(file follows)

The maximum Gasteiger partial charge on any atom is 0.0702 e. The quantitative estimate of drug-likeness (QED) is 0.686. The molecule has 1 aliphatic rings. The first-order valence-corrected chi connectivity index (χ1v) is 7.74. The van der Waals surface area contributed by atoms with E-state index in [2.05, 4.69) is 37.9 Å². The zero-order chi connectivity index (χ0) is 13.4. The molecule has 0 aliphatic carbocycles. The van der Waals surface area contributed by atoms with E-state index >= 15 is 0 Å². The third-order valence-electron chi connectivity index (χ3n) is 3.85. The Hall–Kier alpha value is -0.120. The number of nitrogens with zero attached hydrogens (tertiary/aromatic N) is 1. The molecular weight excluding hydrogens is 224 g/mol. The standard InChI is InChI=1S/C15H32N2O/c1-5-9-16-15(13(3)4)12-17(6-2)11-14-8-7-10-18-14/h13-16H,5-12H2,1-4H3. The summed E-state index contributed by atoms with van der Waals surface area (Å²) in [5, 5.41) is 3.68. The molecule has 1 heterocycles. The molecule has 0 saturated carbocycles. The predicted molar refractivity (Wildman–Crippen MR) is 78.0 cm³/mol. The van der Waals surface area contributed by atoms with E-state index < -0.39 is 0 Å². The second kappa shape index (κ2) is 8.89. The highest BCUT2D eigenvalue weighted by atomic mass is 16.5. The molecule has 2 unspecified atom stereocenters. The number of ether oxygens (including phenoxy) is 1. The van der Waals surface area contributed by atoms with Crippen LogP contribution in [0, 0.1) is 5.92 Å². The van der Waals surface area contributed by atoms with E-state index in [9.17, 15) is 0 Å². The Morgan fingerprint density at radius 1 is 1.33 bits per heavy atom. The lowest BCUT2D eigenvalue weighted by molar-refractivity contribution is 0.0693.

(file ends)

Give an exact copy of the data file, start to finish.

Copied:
The maximum Gasteiger partial charge on any atom is 0.0702 e. The quantitative estimate of drug-likeness (QED) is 0.686. The molecule has 1 aliphatic rings. The first-order valence-corrected chi connectivity index (χ1v) is 7.74. The van der Waals surface area contributed by atoms with E-state index in [2.05, 4.69) is 37.9 Å². The zero-order chi connectivity index (χ0) is 13.4. The molecule has 0 aliphatic carbocycles. The van der Waals surface area contributed by atoms with E-state index >= 15 is 0 Å². The third-order valence-electron chi connectivity index (χ3n) is 3.85. The Hall–Kier alpha value is -0.120. The number of nitrogens with zero attached hydrogens (tertiary/aromatic N) is 1. The molecular weight excluding hydrogens is 224 g/mol. The standard InChI is InChI=1S/C15H32N2O/c1-5-9-16-15(13(3)4)12-17(6-2)11-14-8-7-10-18-14/h13-16H,5-12H2,1-4H3. The summed E-state index contributed by atoms with van der Waals surface area (Å²) in [5, 5.41) is 3.68. The molecule has 1 heterocycles. The molecule has 0 saturated carbocycles. The predicted molar refractivity (Wildman–Crippen MR) is 78.0 cm³/mol. The van der Waals surface area contributed by atoms with E-state index < -0.39 is 0 Å². The second kappa shape index (κ2) is 8.89. The highest BCUT2D eigenvalue weighted by atomic mass is 16.5. The molecule has 2 unspecified atom stereocenters. The number of ether oxygens (including phenoxy) is 1. The van der Waals surface area contributed by atoms with Crippen LogP contribution in [0, 0.1) is 5.92 Å². The van der Waals surface area contributed by atoms with E-state index in [9.17, 15) is 0 Å². The Morgan fingerprint density at radius 1 is 1.33 bits per heavy atom. The lowest BCUT2D eigenvalue weighted by molar-refractivity contribution is 0.0693.